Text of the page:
Medica, a regional nonprofit health insurer serving 1.6 million members in Minnesota, Wisconsin, North Dakota and South Dakota, has made significant strides over the past two weeks to ramp up its digital-age offerings for members. First, the Minnetonka, Minn.-based company partnered with HealthInsights in Minneapolis to offer Medica's commercial customers a value-based benefit program that will allow members to create their own personalized health scorecards. The scorecards set member-specific health actions focused on preventive care and chronic condition management, as well as tracking how well members comply with their assigned actions.
Medica began marketing the program in June. "It's too early to speculate on a sales forecast for 2011," Medica spokesman Greg Bury told FierceHealthPayer. However, initial results are promising. "Our first customer sale for Jan. 1, 2011, included nearly 5,000 members," he explained. "In addition, nearly every one of our 2011 large-group prospects have asked to learn more about our new value-based benefit program with HealthInsight."
The level of interest generated by the program isn't surprising given the "culture of health" that is emerging among U.S. employers, according to the study, "The Road Ahead - Emerging Health Trends 2010," from Hewitt Associates in Lincolnshire, Ill. More than half (53 percent) of employers already have a disease management or health improvement program, and of the ones that don't, 86 percent plan to add a program within the next three to five years. In addition, 77 percent of employers reported targeting at least one specific health condition for their employees. Diabetes, cardiovascular disease and asthma are the perennial favorites, but weight and obesity programs are the newest stars, with 47 percent of employers offering these programs in 2010 compared to 7 percent in 2009. Less than 25 percent of employers reported that they didn't target any conditions.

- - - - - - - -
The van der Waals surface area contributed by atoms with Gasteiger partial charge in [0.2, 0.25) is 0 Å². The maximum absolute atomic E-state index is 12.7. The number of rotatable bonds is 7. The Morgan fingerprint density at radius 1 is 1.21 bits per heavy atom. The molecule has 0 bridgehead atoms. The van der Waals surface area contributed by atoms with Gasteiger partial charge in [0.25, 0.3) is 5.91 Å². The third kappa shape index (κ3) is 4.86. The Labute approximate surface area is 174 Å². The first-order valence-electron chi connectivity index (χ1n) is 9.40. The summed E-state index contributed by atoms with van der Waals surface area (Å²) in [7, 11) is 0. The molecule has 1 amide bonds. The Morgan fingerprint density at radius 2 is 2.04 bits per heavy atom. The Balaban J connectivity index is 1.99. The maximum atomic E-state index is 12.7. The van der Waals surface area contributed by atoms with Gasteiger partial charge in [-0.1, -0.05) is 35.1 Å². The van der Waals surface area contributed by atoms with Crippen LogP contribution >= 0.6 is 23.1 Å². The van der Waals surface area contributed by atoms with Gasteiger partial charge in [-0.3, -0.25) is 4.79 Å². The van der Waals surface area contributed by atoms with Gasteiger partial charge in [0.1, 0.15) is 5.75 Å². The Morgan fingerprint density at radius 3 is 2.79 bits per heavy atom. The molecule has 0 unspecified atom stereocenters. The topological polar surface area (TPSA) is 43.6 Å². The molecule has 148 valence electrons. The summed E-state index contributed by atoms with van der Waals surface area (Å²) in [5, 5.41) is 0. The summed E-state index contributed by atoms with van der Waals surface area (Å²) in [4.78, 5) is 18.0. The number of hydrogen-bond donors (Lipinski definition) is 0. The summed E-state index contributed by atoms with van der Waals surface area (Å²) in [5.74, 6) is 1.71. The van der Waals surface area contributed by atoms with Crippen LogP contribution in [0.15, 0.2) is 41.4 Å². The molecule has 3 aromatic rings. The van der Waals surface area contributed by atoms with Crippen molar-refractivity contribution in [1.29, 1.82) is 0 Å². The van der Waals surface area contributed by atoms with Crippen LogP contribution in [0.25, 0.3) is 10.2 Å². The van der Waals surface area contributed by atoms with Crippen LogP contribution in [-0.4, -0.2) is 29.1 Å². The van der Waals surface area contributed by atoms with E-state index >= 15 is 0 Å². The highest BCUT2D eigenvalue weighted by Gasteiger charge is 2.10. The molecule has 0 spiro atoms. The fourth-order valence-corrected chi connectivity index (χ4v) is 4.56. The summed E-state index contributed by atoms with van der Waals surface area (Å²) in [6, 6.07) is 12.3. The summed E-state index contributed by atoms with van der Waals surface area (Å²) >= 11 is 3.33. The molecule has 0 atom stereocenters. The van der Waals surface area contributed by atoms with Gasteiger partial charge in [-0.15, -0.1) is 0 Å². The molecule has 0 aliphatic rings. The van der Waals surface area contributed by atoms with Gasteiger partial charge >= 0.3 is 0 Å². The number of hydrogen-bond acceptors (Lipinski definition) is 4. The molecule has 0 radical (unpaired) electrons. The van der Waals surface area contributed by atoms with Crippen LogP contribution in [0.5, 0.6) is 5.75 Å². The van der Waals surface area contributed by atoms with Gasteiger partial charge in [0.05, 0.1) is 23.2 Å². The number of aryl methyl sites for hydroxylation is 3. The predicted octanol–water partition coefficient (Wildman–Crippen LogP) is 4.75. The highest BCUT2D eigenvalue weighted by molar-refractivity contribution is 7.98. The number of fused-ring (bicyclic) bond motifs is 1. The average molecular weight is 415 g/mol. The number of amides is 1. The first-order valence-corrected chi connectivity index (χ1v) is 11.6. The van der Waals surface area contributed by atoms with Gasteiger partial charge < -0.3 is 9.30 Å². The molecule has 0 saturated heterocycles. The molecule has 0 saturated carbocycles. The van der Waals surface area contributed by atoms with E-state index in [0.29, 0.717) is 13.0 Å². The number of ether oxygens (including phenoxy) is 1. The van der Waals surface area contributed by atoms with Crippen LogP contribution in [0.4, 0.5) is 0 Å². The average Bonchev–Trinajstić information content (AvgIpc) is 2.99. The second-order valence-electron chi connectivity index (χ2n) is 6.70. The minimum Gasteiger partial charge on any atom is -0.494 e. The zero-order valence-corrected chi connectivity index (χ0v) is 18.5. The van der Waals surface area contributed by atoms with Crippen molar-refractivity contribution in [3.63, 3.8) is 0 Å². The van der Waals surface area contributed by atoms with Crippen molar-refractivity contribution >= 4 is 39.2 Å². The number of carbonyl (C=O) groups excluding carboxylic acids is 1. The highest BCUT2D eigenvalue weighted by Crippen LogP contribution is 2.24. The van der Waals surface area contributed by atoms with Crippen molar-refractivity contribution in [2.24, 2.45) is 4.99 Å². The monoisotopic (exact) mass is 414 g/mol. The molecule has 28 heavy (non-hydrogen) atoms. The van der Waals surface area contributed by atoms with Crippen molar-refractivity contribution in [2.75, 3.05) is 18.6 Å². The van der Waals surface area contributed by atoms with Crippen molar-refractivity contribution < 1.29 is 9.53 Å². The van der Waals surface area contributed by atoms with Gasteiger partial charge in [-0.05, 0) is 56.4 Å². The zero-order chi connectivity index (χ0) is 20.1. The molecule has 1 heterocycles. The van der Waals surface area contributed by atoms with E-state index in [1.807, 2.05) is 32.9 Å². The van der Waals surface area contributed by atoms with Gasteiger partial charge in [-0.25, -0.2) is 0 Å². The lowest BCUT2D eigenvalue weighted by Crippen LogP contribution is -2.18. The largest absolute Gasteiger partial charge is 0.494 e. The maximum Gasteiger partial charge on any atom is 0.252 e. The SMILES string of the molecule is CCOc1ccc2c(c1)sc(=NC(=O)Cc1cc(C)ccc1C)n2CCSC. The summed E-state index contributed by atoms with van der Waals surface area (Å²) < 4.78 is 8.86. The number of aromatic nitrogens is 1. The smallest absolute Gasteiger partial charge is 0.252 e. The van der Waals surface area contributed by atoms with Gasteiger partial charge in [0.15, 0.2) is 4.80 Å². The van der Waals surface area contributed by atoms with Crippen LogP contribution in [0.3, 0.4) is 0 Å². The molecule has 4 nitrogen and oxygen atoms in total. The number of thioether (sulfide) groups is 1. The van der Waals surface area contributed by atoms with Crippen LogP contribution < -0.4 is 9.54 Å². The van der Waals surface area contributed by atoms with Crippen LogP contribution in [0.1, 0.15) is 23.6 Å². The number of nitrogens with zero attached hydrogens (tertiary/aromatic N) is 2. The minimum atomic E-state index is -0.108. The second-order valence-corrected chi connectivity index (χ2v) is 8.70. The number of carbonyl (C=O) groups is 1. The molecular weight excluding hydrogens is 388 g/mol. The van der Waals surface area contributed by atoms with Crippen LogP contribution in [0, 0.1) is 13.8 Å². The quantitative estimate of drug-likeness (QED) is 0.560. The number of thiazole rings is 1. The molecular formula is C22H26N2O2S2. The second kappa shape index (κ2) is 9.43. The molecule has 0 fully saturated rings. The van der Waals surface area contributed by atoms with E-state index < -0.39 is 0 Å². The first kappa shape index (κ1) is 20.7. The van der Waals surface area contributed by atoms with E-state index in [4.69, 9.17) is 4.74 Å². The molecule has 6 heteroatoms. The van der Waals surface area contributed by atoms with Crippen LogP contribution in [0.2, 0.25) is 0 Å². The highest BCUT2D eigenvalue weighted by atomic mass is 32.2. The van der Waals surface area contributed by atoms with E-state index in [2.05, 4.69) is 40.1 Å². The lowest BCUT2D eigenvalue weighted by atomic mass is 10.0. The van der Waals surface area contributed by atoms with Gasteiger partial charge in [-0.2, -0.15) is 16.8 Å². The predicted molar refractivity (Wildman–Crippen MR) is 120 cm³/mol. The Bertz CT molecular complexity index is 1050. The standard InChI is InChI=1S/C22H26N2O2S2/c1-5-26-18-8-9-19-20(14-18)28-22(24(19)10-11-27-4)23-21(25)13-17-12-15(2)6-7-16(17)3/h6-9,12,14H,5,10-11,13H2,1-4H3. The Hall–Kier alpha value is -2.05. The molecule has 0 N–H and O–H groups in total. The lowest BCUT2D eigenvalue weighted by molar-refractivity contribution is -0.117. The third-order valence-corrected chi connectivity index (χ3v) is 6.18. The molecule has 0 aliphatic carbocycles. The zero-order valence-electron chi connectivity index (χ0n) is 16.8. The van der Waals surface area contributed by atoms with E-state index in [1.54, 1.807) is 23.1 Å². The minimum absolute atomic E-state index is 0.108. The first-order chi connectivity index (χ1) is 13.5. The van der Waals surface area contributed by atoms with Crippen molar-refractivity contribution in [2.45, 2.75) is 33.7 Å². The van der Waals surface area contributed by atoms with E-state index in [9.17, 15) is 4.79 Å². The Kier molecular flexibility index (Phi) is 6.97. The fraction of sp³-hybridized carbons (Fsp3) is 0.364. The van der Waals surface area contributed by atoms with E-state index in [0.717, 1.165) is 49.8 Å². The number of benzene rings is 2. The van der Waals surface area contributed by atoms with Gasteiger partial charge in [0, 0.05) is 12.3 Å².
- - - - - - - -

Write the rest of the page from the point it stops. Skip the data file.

Medica expects the program to benefit all members, not just those with chronic health conditions. "The program is flexible and customizable, allowing employers to shape the benefit to fit their health improvement and financial goals while offering something of personal value to their employees," said Bury. "For example, if an employer has a higher than average population of diabetics, the program can place an emphasis on behaviors that prevent diabetes and/or improve management of the disease. If an employer's employee population is healthy for the most part, the emphasis can be placed on behaviors that maintain health."
Compliant members who meet their target actions will qualify for financial rewards under the program. The employers "will determine the reward strategy for their employees," said Bury. "Some possible examples include gift cards, financial account contributions, premium credits or plan design changes."
Medica already has a standard (i.e., human-based) coaching service, and essentially this new electronic-based program offers another avenue to provide an even wider array of members with coaching-type services. "It is definitely an adjunct to our human-based coaching service," said Bury. "Medica believes very strongly that the one-to-one support is crucial to some people obtaining their health goals."
Medica expects the program to reap "heightened activity in engagement and prevention activities," said Bury. "For example, a major New Jersey-based hospital system with 2,500 employees began a partnership with HealthInsight in 2008 and has experienced a 17 percent cost reduction among employees who participated in the program. Additionally, the percentage of individuals screened for colon cancer increased by 27 percent, while the number of females screened for breast cancer increased by more than 20 percent."
In other news, Medica has become the first of Minnesota's three largest health insurers to make e-prescribing available to all members--meeting a new state mandate for e-prescribing that takes effect Jan. 1, 2011, reports the Minneapolis/St. Paul Business Journal. The state's other two dominant insurers, Blue Cross and Blue Shield of Minnesota and HealthPartners, have yet to fulfill the state requirement.
Medica offers an "enhanced version" of e-prescribing, according to Dr. Thomas Becker, medical director. For example, physicians can find out whether a patient has Medica pharmacy benefits, look up which drugs are covered by a patient's prescription drug benefit plan and which drugs require prior authorization, and see what medications a patient is taking even if the drugs were prescribed by other providers.